Walking into Rideau Hall tonight, I felt sick. I thought, “I won’t belong. These people aren’t ‘my’ people. They’ll call me out.” But I didn’t feel like that at all. I felt amazed and honoured to sit and listen to the various laureates who had won literary awards, and I felt proud of how much this country does to celebrate the literary arts, and I felt glad I’ve had the chance to be poet laureate for my town. (I’m not going into that now…I’ll write a post in a few weeks to talk about what I’ve learned from being a poet laureate person.)

I could feel my father, though, standing behind me. I could imagine him being pleased, to see me go further than he might have imagined. A girl from Sudbury, from Minnow Lake no less, from a mining family, wearing a gown to Rideau Hall. He would’ve liked that, I think…and I wish he’d been around to see it. That made me sad today.

Today is my birthday, you see…and maybe the first amazing one I’ve ever had. Life has not been simple or kind until very recently, which is perhaps why I am more aware of valuing friends and connections I make, and why I take risks where I never did before, and why I try to find ways to make each day sacred, to find bits of light, even if I’m struggling inside with something. I have a family of friends, but not a super close biological family anymore. I’ve had to be strong even when I didn’t think I could be, or at least try to convince myself that I could continue to exist. In the last two years, well, I’ve stepped into myself in more than a few ways.

One way I’ve done this is to love reading and writing as one would a partner. One of my first boyfriends once said I loved books more than I loved him. At the time, I thought he was just an asshole…but then, in retrospect, well, he might’ve been right. (He was still not very nice, though…and God knows why I fancied someone who would make me choose between him and writing…because writing is such a big part of me that you can’t separate it out, and I can’t give it up. It’s intrinsic. Besides, who really wants a partner who would want to change you to the point that they would want to jettison a major part of who you are?)  My life hasn’t given me space to get married and have kids. I spent my thirties being a caretaker for my parents. So, instead, I’ve given time to my writing. Now, it seems, it’s giving back to me, and it’s given me an energy that I can’t quite fathom…but for which I am most grateful.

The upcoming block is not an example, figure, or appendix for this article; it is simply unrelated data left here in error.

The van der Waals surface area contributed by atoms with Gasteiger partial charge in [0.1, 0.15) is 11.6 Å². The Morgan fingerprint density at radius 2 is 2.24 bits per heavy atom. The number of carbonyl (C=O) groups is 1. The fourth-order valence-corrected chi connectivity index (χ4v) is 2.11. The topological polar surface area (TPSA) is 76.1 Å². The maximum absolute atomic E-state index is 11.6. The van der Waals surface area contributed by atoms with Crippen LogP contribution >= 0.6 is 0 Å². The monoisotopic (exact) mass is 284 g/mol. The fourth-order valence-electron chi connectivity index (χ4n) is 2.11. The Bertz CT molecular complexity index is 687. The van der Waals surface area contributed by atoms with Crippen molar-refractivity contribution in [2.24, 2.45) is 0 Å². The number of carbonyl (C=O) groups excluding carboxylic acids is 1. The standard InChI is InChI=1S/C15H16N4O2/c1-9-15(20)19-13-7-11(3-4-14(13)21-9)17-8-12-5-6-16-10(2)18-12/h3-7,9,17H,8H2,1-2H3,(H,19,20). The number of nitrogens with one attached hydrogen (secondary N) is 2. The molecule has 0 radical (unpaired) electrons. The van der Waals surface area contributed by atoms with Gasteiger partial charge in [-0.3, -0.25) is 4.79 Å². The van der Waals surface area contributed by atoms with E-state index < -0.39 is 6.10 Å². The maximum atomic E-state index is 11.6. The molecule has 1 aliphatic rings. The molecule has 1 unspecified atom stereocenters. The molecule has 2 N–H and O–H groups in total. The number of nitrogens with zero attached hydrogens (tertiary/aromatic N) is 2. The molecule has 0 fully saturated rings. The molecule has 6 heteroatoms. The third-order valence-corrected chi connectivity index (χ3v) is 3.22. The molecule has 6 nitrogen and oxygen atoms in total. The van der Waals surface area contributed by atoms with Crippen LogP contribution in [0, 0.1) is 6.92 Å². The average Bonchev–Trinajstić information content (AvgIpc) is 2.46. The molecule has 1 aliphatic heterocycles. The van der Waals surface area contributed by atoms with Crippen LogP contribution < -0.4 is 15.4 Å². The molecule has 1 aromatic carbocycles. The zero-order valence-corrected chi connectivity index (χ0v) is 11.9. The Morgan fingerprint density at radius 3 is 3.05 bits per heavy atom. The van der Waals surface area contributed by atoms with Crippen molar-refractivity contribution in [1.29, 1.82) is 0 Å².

I spent this afternoon at the National Gallery of Canada. I wanted to sit and listen to Janet Cardiff’s “Forty Part Motet.” I knew it would move me, but I wasn’t prepared for the way in which it would shake me, and then break me open. Sitting there, in that Rideau Chapel, which feels as if you are moving into a different world, I felt my whole body shake. The sounds and vibrations from the various speakers positioned around the room rippled. Brilliant. Sitting there, I pulled out a notebook, jotted down some images and lines, and will likely fashion a poem out of them at some point. But I sat there, eyes closed for a bit and letting the sound rush over and through me, thinking of my Dad again. He never leaves me. I keep thinking, tears pricking my eyes a bit, of how much I miss him, of how much he would’ve liked to have seen all of this writing stuff shift for me, even in small ways, and in how grateful I am that he was in my life for as long as he was. Cardiff’s work will break your heart open in so many ways…and it did today.